Sweeny, et al, in Trust and Influence in Combat, point to the impact of organizational structure on an Army leader’s effort to instill trust in those he or she leads. The factors in such an organizational structure could be regulations, cultural norms, and standard operating procedures. They say adding the factor of organizational structure broadens the scope of any model of trust due to its impact on “influencing leaders to behave in a trustworthy manner” (p. 240). In the Army there is an explicit norm that expects leaders to “promote and protect the welfare of their soldiers”. During my years as an aircraft commander in the Air National Guard I experienced that sense of obligation and it is easy to see how this will play out in environments where leadership has a life or death potential. But what about the more mundane world many of us work in?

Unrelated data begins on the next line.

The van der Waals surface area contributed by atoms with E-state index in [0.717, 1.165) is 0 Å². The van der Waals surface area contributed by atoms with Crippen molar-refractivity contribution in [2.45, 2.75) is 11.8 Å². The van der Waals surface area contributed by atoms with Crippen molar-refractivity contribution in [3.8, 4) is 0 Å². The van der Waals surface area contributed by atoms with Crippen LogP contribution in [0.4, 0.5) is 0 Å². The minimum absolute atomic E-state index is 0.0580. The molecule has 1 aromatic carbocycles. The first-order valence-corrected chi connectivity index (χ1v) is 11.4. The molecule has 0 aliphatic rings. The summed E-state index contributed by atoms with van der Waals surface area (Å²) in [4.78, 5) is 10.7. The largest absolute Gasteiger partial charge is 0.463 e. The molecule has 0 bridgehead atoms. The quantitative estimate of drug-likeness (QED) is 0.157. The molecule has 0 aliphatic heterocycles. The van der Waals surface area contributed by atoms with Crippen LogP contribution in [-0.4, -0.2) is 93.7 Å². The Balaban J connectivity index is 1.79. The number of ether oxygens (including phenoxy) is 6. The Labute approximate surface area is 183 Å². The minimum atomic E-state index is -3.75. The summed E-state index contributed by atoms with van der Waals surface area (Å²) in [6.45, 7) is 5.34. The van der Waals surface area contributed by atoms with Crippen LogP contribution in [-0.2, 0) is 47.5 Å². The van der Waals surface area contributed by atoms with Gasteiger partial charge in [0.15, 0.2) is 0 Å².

This notion of organizational structure is also alluded to in Lencioni’s work (The Five Dysfunctions of a Team) as the development of group norms. And there are a multitude of studies in social psychology focusing on group norms. As an example - “Group Norms and the Attitude-Behavior Relationship”. I must admit that organizational structure had not been on my list of factors influencing the development of trust on a team although during our many years of working with teams using our Team Checkup we always began with the creation of behavioral ground rules or agreements for acceptable team behavior. And these, of course, are team norms that are part of “organizational structure”. But they are not as structured as that referenced in Sweeny’s article. The military makes it imperative that leaders are trustworthy. I now wonder if other organizations do this.